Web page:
Old Bus Photos

Wigan Corporation – Leyland Tiger TS4 – EK 8867 – 81

Wigan Corporation - Leyland Tiger TS4 - EK 8867 - 81

Wigan Corporation
1932
Leyland Tiger TS4
Santus B32R

This picture of Wigan No.81 was taken on a dismal day in Brighton in May 1969 during the HCVC Rally. It shows a Leyland Tiger TS4 with locally Wigan built Santus B32R body delivered in October 1932. It has been established that the peculiarly Wigan name of Santus did not indicate a link between the coachbuilder and the confectionery manufacturer – see comments on this OBP page:- www.old-bus-photos.co.uk/?
The TS4 appeared in 1931 to compete with the AEC Regal, ironically designed by John Rackham who had created the Titan and Tiger models before migrating to Southall. It had a more robust chassis with a larger engine than the TS3, a new ‘silent third’ gearbox, a fully floating rear axle and triple servo brakes. In this 1969 picture EK 8867 is wearing a very faded Wigan livery which must surely be the one it wore upon withdrawal some time earlier, whenever that was – I have no Wigan fleetlist. It is now in proper preservation.

Photograph and Copy contributed by Roger Cox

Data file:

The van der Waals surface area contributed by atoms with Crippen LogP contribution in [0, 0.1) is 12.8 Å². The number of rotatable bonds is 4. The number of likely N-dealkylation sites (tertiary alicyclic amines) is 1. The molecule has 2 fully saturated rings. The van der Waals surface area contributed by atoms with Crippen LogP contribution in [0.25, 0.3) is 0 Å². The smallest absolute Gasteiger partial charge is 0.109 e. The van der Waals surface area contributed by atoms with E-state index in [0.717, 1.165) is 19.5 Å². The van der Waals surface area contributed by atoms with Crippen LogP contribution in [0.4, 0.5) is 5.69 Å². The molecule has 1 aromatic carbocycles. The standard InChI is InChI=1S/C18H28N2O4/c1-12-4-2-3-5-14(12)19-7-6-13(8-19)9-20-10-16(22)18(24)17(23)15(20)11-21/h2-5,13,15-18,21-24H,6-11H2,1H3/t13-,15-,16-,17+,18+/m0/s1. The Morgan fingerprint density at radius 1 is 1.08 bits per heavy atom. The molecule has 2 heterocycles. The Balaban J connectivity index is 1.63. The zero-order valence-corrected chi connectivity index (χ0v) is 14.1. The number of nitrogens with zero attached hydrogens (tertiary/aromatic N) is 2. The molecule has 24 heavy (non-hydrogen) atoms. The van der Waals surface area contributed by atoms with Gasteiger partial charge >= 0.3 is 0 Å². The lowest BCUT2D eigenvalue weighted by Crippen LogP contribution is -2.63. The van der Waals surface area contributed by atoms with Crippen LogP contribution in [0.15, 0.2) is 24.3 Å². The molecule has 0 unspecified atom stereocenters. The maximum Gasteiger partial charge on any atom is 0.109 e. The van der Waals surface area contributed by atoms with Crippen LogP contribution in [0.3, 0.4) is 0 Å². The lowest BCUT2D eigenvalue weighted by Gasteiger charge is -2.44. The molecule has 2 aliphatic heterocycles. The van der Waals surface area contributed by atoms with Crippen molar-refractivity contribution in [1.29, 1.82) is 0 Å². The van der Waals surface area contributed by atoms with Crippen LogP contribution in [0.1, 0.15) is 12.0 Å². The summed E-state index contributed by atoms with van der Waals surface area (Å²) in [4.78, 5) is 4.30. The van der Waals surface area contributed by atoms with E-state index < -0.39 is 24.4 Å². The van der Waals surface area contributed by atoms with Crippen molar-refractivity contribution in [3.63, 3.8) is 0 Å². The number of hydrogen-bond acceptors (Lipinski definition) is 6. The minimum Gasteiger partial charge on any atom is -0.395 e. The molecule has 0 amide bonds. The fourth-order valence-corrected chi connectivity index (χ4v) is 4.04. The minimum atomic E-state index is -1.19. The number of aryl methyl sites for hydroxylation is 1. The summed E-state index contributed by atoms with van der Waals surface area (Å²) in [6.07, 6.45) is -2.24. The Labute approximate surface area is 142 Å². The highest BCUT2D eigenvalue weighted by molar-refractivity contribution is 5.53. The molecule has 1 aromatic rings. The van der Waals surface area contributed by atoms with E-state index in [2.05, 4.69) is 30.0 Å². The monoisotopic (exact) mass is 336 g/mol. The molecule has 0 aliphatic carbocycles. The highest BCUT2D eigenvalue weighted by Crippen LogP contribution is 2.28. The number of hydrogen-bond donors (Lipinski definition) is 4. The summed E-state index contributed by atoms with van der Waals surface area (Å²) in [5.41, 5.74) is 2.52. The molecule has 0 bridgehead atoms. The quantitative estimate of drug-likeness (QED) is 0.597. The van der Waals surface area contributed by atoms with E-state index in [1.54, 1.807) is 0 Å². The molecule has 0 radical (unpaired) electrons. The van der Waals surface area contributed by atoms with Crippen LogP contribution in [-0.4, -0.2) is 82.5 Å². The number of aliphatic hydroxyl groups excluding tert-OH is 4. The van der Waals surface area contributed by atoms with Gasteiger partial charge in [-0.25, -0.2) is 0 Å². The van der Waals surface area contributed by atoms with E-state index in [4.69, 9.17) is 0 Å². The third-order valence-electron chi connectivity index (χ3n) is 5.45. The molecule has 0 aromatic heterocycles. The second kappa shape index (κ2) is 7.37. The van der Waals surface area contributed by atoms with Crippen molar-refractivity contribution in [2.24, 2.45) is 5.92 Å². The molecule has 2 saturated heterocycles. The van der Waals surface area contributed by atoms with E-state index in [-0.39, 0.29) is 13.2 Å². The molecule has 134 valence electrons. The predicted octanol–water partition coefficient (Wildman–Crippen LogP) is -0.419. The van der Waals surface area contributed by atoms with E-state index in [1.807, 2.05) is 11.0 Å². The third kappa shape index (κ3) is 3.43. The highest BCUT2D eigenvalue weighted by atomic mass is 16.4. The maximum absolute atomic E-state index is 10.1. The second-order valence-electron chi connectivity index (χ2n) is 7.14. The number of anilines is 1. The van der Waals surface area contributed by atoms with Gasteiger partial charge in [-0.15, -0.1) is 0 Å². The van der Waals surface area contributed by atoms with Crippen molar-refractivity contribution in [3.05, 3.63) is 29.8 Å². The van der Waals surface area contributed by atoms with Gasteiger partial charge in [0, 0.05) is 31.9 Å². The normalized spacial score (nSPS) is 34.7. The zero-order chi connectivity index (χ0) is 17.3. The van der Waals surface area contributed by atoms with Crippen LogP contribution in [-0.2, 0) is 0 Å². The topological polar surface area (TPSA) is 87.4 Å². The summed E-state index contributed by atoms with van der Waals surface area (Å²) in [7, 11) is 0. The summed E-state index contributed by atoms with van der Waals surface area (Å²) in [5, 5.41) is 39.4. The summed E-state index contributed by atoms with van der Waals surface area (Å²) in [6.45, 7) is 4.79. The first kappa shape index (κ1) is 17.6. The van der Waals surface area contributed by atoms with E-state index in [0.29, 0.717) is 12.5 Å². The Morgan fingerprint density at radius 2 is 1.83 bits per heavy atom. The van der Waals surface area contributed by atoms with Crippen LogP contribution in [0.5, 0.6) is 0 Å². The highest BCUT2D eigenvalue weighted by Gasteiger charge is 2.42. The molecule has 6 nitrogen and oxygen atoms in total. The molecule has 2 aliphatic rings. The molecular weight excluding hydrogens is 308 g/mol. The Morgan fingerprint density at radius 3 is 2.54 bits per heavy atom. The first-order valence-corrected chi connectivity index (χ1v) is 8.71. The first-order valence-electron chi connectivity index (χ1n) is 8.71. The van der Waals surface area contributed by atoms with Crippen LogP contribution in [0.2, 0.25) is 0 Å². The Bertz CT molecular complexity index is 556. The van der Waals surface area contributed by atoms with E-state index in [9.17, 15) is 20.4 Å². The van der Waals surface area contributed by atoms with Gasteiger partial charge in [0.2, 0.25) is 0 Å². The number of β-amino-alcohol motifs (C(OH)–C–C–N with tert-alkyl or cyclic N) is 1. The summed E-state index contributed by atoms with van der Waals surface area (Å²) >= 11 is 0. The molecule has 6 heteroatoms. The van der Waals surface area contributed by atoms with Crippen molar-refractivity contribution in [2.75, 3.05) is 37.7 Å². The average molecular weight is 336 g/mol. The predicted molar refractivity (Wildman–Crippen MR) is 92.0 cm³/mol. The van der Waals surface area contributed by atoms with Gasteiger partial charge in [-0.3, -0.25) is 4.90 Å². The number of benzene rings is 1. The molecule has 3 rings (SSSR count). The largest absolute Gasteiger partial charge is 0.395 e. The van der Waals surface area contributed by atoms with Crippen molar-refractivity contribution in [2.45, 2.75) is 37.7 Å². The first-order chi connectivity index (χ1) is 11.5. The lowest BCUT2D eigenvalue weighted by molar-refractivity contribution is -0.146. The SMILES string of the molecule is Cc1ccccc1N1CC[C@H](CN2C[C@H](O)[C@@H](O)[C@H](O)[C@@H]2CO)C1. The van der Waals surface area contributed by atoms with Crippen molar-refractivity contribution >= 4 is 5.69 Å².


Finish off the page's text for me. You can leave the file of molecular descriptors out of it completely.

15/02/22 – 05:48

More than anything, this photo shews how bodywork progressed in the seven or so years after 1931! What on earth was a ‘silent third’ gear: no screaming, or some sort of synchromesh device?

Chris Hebbron


16/02/22 – 06:26

The Leyland Tiger TS1, 2 and 3 versions were fundamentally the same chassis differing only in overall length and wheelbase. The TS4 was the single deck equivalent of the Titan TD2 and shared the same engine and transmission specifications. The four speed sliding mesh gearbox of the earlier models was replaced by one in which third speed was in constant mesh with helical cut gears giving a much quieter sound output, hence the ‘silent third’. This gearbox was subsequently employed in all standard Tigers and Titans up to the TS11 and TD7. Wigan No. 81 was delivered in October 1932 when Leyland’s initial diesel engine of 8.1 litres was only just being produced in quantity, and most of these went into Titans, so it almost certainly began service with the 7.6 litre petrol engine. The fact that it was still wearing its Wigan livery, albeit much faded, in 1969 suggests that it may well have been converted to diesel power during its period of service with the Corporation. The Leyland oil engine, later increased in capacity to 8.6 litres, was closely based upon the petrol unit, both being of overhead camshaft layout, and the compact design, unlike competing AEC and Gardner offerings, meant that it would fit within the same bonnet length as the petrol engine.

Roger Cox


05/03/22 – 06:24

A belated thx, Roger, for your comprehensive reply.

Chris Hebbron


 

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Old Bus Photos from Saturday 25th April 2009 to Wednesday 17th August 2022